To a graduating class eager to head off and change the world, Dean Patricia M. Davidson, PhD, MEd, RN, offered a bit of sobering wisdom hammered home by the recent plight of Nigerian schoolgirls kidnapped before their final exams: The world often fears and resents the bringers of change.
Bring it anyway, she encouraged the group of new Johns Hopkins School of Nursing grads gathered at Turner Auditorium on the university’s East Baltimore campus.
“You are the drivers of healthcare change and innovation. You are to be the nurses who will dare to be different and change the world,” Davidson told the Class of 2014. “The nursing profession is in a state of change. We are diversifying in skills and settings, increasing in diversity, and responding to the challenges of contemporary society.
“Appreciating diversity and difference and deviating from the mainstream challenges many individuals,” she added, reflecting on the recent New York Times commentary “What’s So Scary About Smart Girls?” In it, Nicholas Kristof offered a chilling answer to a question so many across the world have been asking about the Nigerian kidnappings: Why?
“That’s what extremists do,” Kristoff wrote. “They target educated girls, their worst nightmare … there’s no force more powerful to transform a society.”
Davidson noted a similar fear behind arguments over the Affordable Care Act, which “challenges traditional power bases and the status quo. … Not many people you would go up to on the street would deny that it is a human right for everyone to have access to healthcare, but the vitriolic discussion and debate we have seen is astounding.”
Into these trying times go the graduates of 2014: doctor of philosophy and doctor of nursing practice; master of science in nursing; joint master of science in nursing and master of business administration; joint master of science in nursing and master of public health; bachelor of science in nursing (two cohorts, May and July 2014); and post-degree certificate. (Winners of the 2014 Excellence in Teaching Award, nominated by students, were Assistant Professor Kelly Bower, PhD, MPH, RN, and Instructor Kathleen Woodruff, DNP, RN.)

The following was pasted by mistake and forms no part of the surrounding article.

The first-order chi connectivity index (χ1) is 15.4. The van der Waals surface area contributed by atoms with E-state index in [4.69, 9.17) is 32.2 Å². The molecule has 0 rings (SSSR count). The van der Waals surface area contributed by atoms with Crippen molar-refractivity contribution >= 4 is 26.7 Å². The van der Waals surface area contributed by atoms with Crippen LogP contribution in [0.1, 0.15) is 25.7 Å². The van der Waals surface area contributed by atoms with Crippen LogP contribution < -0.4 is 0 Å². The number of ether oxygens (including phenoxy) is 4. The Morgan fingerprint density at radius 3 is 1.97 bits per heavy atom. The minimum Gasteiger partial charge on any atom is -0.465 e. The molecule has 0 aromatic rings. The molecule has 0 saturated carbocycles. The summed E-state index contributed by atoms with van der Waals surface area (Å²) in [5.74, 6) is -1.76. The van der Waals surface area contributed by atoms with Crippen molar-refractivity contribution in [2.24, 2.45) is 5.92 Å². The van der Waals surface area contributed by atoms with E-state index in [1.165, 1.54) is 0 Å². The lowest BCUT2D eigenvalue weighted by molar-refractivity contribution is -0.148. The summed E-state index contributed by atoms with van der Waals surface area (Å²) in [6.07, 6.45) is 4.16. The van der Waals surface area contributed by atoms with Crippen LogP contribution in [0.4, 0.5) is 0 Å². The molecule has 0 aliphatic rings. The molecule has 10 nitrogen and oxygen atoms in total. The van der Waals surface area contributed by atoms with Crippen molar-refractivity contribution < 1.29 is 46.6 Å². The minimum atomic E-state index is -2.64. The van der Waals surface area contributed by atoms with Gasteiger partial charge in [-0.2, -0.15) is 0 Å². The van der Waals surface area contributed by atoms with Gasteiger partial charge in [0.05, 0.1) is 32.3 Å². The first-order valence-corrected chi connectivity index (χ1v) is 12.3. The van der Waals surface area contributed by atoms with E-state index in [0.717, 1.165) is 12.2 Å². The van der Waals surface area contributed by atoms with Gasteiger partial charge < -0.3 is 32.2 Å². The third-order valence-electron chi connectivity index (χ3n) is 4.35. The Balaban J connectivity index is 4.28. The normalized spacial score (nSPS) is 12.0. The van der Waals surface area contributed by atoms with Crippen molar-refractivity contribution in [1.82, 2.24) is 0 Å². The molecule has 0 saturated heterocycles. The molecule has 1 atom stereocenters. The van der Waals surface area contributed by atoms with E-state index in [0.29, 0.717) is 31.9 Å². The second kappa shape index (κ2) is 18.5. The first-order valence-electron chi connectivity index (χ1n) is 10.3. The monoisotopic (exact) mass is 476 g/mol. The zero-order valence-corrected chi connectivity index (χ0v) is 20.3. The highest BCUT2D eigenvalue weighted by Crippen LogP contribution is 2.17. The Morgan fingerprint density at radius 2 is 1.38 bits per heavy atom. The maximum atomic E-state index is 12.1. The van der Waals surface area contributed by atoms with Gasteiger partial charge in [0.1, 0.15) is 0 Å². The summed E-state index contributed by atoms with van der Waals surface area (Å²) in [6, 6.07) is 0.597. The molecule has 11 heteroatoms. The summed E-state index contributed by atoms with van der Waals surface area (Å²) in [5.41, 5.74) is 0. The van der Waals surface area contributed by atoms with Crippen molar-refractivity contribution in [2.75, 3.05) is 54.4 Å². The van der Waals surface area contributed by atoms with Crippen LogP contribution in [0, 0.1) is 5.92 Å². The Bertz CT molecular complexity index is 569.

In student remarks, DNP grad Cynthia Patton told the story of Ubuntu, an African philosophy whose essence is “humanity to others, connectedness, that one cannot be human in isolation. It also means, ‘I am what I am because of who we all are.’ ” It’s a fitting sentiment, she told the crowd, because “none of us achieves these accomplishments alone.”
Fellow new DNP Marlo Eldridge cited the wisdom of legendary Hopkins Nurse Maryann Fralic, DrPH, RN, FAAN, who said that to be successful nurses must “accept temporary incompetence.” Eldridge suggested that her colleagues not feel shame but rather “use the discomfort of not having all the answers to drive us to find those answers.”
Davidson urged the new grads to waste no time making their power as nurses--male and female, of different races, nationalities, and sexual orientations—felt across the globe.
“Through social media, our school is challenging all graduates nationwide to show their support for the Bring Back Our Girls campaign at their graduations,” Davidson said of a movement calling for the release of the Nigerian schoolgirls. “We are promoting our message through School of Nursing Facebook and Twitter and we invite you to be part of this conversation [using the hashtag #Grads4BringBackOurGirls].”
The dean ended by reminding the grads of the 125 years of Hopkins Nursing excellence behind them.
“Today we celebrate the achievements of a group of exceptional students who continue this tradition and uphold the School of Nursing’s values of excellence, respect, diversity, integrity and accountability. We wish you all the very best for the future. Take care of yourselves and your families. Your families will always represent your greatest achievements. Take care of the trust and value that is placed in our very noble profession. Keep well and have fun, and don’t go too far from the Hopkins family.”